Occupational exposure to bioaerosols in Norwegian crab processing plants

Thomassen, Marte R., Kamath, Sandip D., Lopata, Andreas L., Madsen, Anne Mette, Eduard, Wijnand, Bang, Berit E., and Aasmoe, Lisbeth (2016) Occupational exposure to bioaerosols in Norwegian crab processing plants. Annals of Occupational Hygiene, 60 (7). pp. 781-794.

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Abstract

Introduction: Aerosolization of components when processing king crab (Paralithodes camtschaticus) and edible crab (Cancer pagurus) may cause occupational health problems when inhaled by workers.

Methods: A cross-sectional study was carried out in three king crab plants and one edible crab plant. Personal exposure measurements were performed throughout work shifts. Air was collected for measurement of tropomyosin, total protein, endotoxin, trypsin, and N-acetyl-β-d-glucosaminidase (NAGase). T-tests and ANOVAs were used to compare the levels of exposure in the different plants and areas in the plants.

Results: Total protein and tropomyosin levels were highest in the edible crab plant, endotoxin levels were highest in king crab plants. King crab exposure levels were highest during raw processing. Tropomyosin levels were highest during raw king crab processing with geometric mean (GM) 9.6 versus 2.5ng m−3 during cooked processing. Conversely, edible crab tropomyosin levels were highest during cooked processing with GM 45.4 versus 8.7ng m−3 during raw processing. Endotoxin levels were higher in king crab plants than in the edible crab plant with GM = 6285.5 endotoxin units (EU) m−3 versus 72 EU m−3. In the edible crab plant, NAGase levels were highest during raw processing with GM = 853 pmol4-methylumbelliferone (MU) m−3 versus 422 pmol4-MU m−3 during cooked processing. Trypsin activity was found in both king crab and edible crab plants and levels were higher in raw than cooked processing. Differences in exposure levels between plants and worker groups (raw and cooked processing) were identified.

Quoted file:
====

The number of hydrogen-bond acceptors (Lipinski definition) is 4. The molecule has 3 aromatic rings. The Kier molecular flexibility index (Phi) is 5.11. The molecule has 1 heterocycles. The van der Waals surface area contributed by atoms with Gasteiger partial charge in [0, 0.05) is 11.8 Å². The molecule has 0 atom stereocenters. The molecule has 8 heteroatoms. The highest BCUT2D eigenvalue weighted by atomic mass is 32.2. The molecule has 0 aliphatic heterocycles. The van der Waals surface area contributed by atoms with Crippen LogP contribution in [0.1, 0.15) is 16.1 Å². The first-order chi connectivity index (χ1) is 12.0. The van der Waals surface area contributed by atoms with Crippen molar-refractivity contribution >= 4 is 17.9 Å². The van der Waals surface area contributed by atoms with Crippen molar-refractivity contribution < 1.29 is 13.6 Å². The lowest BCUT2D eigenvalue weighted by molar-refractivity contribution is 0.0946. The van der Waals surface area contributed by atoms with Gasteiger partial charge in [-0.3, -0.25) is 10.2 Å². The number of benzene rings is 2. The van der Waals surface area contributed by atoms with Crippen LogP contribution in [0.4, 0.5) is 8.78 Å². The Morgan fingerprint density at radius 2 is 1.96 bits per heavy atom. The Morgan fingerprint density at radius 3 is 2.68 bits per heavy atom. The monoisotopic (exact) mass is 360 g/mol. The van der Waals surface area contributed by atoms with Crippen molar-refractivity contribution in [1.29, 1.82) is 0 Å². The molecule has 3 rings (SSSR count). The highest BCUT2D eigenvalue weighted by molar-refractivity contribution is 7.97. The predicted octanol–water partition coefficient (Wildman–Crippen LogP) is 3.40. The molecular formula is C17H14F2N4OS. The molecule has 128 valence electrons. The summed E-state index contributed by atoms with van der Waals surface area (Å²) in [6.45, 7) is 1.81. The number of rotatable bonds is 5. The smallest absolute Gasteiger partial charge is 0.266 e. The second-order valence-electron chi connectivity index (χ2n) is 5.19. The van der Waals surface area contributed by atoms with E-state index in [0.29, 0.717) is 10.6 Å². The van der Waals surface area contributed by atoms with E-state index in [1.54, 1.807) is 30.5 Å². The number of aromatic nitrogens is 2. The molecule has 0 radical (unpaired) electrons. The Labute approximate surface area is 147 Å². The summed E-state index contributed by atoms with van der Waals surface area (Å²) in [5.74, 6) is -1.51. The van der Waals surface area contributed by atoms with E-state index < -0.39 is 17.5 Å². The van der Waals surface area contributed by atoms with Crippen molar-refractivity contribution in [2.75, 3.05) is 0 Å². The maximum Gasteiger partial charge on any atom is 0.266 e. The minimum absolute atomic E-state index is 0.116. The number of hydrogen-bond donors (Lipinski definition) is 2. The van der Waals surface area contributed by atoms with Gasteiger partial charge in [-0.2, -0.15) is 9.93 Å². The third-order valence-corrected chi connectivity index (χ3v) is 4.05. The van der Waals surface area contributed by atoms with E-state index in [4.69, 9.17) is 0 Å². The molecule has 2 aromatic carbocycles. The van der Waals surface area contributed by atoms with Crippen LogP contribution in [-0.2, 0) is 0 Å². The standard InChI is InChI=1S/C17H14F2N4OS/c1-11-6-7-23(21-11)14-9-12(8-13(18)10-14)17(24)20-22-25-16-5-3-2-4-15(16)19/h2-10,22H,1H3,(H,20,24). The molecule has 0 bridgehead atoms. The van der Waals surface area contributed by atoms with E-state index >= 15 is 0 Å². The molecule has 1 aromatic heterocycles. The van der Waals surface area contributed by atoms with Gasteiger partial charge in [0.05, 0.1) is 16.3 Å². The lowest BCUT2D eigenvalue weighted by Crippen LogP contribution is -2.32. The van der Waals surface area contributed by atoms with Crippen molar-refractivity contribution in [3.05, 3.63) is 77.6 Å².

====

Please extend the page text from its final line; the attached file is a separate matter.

Conclusions: Norwegian crab processing workers are exposed to airborne proteins, tropomyosin, endotoxins, trypsin, and NAGase in their breathing zone. Levels vary between worker groups and factories.

Item ID: 46095
Item Type: Article (Research - C1)
ISSN: 1475-3162
Keywords: bioaerosol quantification, crab processing, endotoxins, NAGase, occupational health, protein, tropomyosin, trypsin
Funders: Norwegian Asthma and Allergy Association, Norwegian Extra Foundation for Health and Rehabilitation, Australian Research Council (ARC)
Research Data: http://dx.doi.org/10.4225/28/588e9d7db86da
Date Deposited: 12 Oct 2016 07:31
FoR Codes: 11 MEDICAL AND HEALTH SCIENCES > 1117 Public Health and Health Services > 111705 Environmental and Occupational Health and Safety @ 100%
SEO Codes: 92 HEALTH > 9204 Public Health (excl. Specific Population Health) > 920406 Food Safety @ 50%
92 HEALTH > 9201 Clinical Health (Organs, Diseases and Abnormal Conditions) > 920108 Immune System and Allergy @ 50%
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